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Differentiation and Ontogeny of Lymphoid Cells

  • N. L. Warner

Abstract

For many years it has been recognised that lymphocytes play a central role in the initiation and development of both cellular and humoral immunity. In considering the heterogeneous nature of specific immune responses it was proposed from studies in birds1 that there were two distinct lymphoid cell differentiation pathways, in that the bursa of Fabricius controlled the development of cells of the antibody forming series, whereas the thymus controlled the differentiation of lymphoid cells involved in cellular immunity. With the subsequent development of the concept of cell interactions in immune responses2, 3 the specific roles of bone marrow derived cells, (termed B cells, implying either bursal equivalent derivation) and T cells, in production of antibody were clearly defined. The subsequent application of a variety of cell surface markers and receptors to the analysis of distinct populations of lymphoid cells has even further validated the concept of two broad streams of lymphocyte differentiation represented under the general groupings of T and B lymphocytes. In this presentation I would like to concentrate on several of the current problems relating to the differentiation and ontogeny of T and B lymphocytes.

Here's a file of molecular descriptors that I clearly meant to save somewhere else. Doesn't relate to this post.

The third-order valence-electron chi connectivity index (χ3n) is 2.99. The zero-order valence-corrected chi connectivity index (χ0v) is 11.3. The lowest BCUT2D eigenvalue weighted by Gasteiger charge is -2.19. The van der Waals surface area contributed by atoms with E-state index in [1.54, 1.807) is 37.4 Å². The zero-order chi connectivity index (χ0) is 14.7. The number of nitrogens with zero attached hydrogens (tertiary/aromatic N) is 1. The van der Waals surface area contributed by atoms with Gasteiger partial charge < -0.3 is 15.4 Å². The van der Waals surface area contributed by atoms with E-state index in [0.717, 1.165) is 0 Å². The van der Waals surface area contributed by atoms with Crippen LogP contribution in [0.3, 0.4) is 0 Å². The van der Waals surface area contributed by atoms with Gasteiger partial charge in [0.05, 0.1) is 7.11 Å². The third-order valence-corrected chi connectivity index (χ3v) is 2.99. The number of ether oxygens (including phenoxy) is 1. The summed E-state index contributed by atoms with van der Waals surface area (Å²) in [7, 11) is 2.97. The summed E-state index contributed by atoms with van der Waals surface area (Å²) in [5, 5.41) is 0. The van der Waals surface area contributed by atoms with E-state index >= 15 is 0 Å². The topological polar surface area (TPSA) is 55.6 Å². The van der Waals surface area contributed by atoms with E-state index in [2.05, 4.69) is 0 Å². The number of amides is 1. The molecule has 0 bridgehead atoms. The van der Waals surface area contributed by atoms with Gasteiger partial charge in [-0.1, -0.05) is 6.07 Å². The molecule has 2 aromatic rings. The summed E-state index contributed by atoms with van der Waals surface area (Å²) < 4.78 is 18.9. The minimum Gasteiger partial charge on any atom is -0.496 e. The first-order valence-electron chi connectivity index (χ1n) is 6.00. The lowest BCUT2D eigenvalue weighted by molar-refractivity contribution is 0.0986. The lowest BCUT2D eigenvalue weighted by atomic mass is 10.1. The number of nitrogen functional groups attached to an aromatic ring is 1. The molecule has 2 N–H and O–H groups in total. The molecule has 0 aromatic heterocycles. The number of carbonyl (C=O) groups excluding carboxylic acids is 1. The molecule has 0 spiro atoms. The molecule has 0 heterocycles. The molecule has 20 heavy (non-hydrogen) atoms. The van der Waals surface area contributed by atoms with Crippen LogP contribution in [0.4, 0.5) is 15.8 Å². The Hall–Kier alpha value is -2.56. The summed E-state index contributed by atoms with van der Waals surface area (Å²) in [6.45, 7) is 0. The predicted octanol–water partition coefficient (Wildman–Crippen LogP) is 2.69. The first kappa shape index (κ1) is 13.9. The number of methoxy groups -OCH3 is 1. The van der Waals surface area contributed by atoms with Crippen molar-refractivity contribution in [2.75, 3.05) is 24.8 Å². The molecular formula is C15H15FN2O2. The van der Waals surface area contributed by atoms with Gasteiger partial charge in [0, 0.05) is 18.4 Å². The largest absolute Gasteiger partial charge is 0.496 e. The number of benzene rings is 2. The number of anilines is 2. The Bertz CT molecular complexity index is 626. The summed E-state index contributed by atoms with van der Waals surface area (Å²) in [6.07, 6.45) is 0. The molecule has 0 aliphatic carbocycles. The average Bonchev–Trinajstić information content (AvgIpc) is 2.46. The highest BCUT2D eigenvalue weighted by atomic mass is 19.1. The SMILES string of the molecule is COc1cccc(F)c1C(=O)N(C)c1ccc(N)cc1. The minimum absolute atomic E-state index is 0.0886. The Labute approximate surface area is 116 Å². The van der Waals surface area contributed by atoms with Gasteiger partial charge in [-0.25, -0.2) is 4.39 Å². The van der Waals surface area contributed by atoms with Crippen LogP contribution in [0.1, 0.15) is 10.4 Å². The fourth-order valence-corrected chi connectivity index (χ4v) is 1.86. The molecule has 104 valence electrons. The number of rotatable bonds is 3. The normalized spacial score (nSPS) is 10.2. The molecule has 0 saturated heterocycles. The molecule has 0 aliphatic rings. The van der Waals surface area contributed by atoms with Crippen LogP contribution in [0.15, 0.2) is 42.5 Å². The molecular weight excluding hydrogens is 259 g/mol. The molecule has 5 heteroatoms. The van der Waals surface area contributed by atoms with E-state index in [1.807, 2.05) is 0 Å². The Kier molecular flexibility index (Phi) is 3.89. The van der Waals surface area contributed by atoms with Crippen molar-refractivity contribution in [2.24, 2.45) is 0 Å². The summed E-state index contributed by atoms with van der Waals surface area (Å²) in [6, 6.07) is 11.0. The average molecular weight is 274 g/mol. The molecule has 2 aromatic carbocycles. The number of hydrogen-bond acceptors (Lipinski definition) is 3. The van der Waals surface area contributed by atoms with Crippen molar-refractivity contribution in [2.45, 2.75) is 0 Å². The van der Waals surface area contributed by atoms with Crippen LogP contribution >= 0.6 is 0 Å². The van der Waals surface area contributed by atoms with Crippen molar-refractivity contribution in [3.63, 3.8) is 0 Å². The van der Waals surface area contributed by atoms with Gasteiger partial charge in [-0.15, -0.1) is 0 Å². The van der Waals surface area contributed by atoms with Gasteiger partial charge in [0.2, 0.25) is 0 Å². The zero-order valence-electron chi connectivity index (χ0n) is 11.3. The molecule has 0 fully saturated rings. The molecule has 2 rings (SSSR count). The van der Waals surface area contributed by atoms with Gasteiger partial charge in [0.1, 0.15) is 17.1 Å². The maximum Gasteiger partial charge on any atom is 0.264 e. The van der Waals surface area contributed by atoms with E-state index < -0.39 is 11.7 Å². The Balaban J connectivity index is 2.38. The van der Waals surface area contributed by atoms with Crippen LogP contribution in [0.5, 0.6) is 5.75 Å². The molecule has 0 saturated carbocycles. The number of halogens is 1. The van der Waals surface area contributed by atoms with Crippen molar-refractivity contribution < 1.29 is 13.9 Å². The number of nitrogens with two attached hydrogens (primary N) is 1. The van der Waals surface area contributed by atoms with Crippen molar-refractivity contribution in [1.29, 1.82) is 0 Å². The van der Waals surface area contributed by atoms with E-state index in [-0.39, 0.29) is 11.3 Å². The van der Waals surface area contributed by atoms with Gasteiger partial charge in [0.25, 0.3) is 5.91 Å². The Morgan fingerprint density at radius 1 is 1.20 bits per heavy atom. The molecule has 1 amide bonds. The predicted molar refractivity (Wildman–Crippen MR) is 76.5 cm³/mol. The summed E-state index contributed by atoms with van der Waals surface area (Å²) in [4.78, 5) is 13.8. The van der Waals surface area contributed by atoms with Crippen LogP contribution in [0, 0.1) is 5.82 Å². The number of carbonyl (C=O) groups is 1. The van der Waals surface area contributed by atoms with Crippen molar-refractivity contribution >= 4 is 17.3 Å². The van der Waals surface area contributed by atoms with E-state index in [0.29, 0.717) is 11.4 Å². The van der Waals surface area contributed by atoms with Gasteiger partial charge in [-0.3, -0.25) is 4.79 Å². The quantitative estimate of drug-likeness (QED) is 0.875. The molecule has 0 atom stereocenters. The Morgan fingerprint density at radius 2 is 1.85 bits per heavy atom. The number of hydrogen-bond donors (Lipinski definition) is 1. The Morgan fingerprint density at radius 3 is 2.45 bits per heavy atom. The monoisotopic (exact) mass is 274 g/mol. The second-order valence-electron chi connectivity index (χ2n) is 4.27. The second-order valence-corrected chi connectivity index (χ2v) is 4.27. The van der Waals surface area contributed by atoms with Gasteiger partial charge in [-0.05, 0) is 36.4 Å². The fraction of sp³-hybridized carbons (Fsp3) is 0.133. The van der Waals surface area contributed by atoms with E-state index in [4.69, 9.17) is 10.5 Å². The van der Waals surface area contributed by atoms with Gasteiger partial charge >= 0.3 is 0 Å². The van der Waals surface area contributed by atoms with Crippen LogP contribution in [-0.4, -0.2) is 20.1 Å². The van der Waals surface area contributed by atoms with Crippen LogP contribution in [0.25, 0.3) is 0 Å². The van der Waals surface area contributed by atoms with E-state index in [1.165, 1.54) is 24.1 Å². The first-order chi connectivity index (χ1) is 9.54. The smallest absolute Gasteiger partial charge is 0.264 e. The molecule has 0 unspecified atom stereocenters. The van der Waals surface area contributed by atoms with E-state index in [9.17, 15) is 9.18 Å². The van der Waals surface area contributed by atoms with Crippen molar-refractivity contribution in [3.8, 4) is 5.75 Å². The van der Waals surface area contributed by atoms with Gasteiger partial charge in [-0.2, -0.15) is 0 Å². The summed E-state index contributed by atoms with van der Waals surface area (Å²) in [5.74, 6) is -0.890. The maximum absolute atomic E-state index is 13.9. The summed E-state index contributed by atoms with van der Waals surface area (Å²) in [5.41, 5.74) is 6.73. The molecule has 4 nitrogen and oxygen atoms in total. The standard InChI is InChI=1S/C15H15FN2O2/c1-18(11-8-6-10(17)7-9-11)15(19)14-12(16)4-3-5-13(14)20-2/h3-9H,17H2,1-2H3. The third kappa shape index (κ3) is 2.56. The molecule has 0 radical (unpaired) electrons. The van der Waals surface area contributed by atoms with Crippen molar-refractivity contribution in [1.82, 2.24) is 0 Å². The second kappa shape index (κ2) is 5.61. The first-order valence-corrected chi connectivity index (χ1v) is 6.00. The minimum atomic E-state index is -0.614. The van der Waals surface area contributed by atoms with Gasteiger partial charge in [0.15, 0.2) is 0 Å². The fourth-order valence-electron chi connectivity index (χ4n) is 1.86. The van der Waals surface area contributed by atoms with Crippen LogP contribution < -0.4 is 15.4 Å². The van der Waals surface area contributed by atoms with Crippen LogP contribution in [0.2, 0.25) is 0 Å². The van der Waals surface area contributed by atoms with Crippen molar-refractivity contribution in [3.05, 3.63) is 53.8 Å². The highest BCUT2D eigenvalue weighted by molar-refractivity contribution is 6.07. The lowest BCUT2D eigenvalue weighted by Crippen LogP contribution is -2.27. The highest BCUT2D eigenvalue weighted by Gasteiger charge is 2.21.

Keywords

Hematopoietic Stem Cell Lymphoid Cell Inductive Stimulus Primary Lymphoid Organ Antigen Specific Receptor 
These keywords were added by machine and not by the authors. This process is experimental and the keywords may be updated as the learning algorithm improves.

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Copyright information

© Plenum Press, New York 1976

Authors and Affiliations

  • N. L. Warner
    • 1
  1. 1.Genetics Unit, The Walter & Eliza Hall InstituteRoyal Melbourne HospitalAustralia

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